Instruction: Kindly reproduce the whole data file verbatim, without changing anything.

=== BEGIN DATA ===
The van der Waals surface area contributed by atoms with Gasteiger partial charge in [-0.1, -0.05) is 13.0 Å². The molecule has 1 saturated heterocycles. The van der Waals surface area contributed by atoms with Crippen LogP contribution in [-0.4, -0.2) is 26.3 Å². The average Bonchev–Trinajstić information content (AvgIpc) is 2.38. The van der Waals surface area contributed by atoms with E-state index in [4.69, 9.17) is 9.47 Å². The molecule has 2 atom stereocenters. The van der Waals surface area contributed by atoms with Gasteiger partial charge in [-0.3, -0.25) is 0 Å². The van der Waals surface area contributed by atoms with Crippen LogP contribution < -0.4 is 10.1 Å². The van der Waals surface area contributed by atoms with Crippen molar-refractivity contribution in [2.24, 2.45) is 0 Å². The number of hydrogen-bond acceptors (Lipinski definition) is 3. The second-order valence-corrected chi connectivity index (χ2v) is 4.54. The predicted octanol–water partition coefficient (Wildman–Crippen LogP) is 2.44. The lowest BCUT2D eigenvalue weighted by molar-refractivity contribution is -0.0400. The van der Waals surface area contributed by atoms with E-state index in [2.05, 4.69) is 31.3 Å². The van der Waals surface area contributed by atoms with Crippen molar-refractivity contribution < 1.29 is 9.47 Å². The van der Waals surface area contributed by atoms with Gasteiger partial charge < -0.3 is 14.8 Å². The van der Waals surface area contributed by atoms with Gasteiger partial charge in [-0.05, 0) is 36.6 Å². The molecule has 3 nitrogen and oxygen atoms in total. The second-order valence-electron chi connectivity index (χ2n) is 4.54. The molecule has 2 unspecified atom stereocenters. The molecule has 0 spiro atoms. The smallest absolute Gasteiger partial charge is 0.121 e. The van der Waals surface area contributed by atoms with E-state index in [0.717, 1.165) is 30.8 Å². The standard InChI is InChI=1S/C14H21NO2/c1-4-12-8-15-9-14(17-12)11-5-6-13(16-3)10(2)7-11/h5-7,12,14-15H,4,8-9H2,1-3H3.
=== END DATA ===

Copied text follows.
The van der Waals surface area contributed by atoms with Gasteiger partial charge in [-0.1, -0.05) is 13.0 Å². The molecule has 1 saturated heterocycles. The van der Waals surface area contributed by atoms with Crippen LogP contribution in [-0.4, -0.2) is 26.3 Å². The average Bonchev–Trinajstić information content (AvgIpc) is 2.38. The van der Waals surface area contributed by atoms with E-state index in [4.69, 9.17) is 9.47 Å². The molecule has 2 atom stereocenters. The van der Waals surface area contributed by atoms with Gasteiger partial charge in [-0.3, -0.25) is 0 Å². The van der Waals surface area contributed by atoms with Crippen LogP contribution < -0.4 is 10.1 Å². The van der Waals surface area contributed by atoms with Crippen molar-refractivity contribution in [2.24, 2.45) is 0 Å². The number of hydrogen-bond acceptors (Lipinski definition) is 3. The second-order valence-corrected chi connectivity index (χ2v) is 4.54. The predicted octanol–water partition coefficient (Wildman–Crippen LogP) is 2.44. The lowest BCUT2D eigenvalue weighted by molar-refractivity contribution is -0.0400. The van der Waals surface area contributed by atoms with E-state index in [2.05, 4.69) is 31.3 Å². The van der Waals surface area contributed by atoms with Crippen molar-refractivity contribution < 1.29 is 9.47 Å². The van der Waals surface area contributed by atoms with Gasteiger partial charge < -0.3 is 14.8 Å². The van der Waals surface area contributed by atoms with Gasteiger partial charge in [-0.05, 0) is 36.6 Å². The molecule has 3 nitrogen and oxygen atoms in total. The second-order valence-electron chi connectivity index (χ2n) is 4.54. The molecule has 2 unspecified atom stereocenters. The molecule has 0 spiro atoms. The smallest absolute Gasteiger partial charge is 0.121 e. The van der Waals surface area contributed by atoms with E-state index in [0.717, 1.165) is 30.8 Å². The standard InChI is InChI=1S/C14H21NO2/c1-4-12-8-15-9-14(17-12)11-5-6-13(16-3)10(2)7-11/h5-7,12,14-15H,4,8-9H2,1-3H3.